Psychological Treatments Show Efficacy in Primary Headache Disorder

Unrecognizable female mental health professional and patient discuss the patient’s issues. The doctor gestures while holding the patient’s chart.
Researchers found data to support psychological treatments to reduce the number of headaches and the headache index.

Psychological treatments have demonstrated efficacy in reducing headache index and frequency in primary headache disorder, according to a study recently published in The Journal of Headache and Pain. Depending on the patient, psychological treatment may be used as standalone therapy or as part of combination treatment.

This systematic review and meta-analysis included 27 randomized clinical trials from 12,773 identified articles. Articles were written in Korean and English on primary and medication-overuse headache and were sourced from KMBASE, KoreaMed, PsycArticles, CINAHL, Web of Science, ScienceDirect, SCOPUS, Cochrane Library Database, MEDLINE, and EMBASE. The number of monthly headache days comprised the primary measure of efficacy, with migraine disability assessment, treatment response rate, headache index, and weekly headache attacks comprising secondary efficacy measures. These outcome measures were gathered from selected studies. Continuous data were analyzed using pooled mean difference, while dichotomous data were analyzed using pooled relative risk. Subgroup analysis was also performed to examine the association between treatment efficacy and study location, intervention type, and type of headache.

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Psychological treatments were associated with a superior outcome for monthly headache days, with a pooled mean difference of -0.70 (95% CI, -1.22 to -0.18; P =.01). Compared with the control group, number of headache attacks per week showed a pooled mean difference of -1.14 (95% CI, -1.61 to -0.66; P <.001), treatment response rate of 3.13 (95% CI, 2.24-4.37; P <.001), and headache index of -0.92 (95% CI, -1.40 to -0.44; P <.001) in the treatment group, signifying significant improvements within several secondary efficacy measures.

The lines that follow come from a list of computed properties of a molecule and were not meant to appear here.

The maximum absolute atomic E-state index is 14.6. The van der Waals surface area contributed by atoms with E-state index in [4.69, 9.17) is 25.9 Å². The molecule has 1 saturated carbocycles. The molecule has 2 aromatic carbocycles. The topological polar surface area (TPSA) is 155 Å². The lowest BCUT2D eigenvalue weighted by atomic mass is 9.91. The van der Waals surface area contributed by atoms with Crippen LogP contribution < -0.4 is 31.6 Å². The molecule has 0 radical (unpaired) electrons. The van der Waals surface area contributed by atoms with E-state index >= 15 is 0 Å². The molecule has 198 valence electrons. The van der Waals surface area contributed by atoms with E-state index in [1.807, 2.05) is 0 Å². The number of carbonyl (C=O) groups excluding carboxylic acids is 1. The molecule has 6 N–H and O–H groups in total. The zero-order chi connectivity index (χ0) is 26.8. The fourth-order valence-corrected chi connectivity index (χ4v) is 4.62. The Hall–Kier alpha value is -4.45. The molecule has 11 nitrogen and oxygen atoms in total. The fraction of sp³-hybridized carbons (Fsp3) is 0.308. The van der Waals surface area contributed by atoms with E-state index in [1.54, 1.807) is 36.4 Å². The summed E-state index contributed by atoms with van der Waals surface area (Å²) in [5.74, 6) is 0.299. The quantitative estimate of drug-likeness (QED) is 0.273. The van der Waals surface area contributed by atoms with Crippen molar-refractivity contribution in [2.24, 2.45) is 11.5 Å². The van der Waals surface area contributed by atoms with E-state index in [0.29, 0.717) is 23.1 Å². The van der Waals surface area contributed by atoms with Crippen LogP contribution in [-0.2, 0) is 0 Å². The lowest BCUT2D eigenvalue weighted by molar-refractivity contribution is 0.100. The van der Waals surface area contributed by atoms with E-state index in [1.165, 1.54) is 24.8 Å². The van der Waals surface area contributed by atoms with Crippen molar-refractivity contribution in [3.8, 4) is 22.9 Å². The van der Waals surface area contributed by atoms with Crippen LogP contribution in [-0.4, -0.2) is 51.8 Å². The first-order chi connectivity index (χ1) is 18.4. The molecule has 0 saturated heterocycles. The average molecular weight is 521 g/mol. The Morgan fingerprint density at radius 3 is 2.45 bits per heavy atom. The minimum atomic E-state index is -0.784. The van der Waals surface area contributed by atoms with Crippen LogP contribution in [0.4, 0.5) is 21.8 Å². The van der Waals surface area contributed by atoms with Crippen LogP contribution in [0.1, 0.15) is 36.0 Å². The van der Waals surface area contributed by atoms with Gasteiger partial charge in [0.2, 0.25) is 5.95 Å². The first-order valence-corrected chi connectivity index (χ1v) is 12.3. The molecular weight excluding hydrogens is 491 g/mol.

Limitations to this study include potential influence from various treatments and protocols, a small number of studies in the analysis, the use of self-reporting on headache, a lack of uniform definition or reference for the headache index, poor quality of available research, and a high rate of attrition and consequential risk for bias.

Study researchers concluded that “[psychological] treatment reduced headache frequency and the suffering from headaches as measured by headache index. Psychological treatment can be considered as possible option for the management of primary headache as stand-alone treatment in some specific situations and as in combination treatment in treatment resistant patients.”

This study received funding from the Korea Health Technology R&D Project through the Korea Health Industry Development Institute.

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Lee HJ, Lee JH, Cho EY, Kim SM, Yoon S. Efficacy of psychological treatment for headache disorder: a systematic review and meta-analysis. J Headache Pain. 2019;20(1):17.

This article originally appeared on Neurology Advisor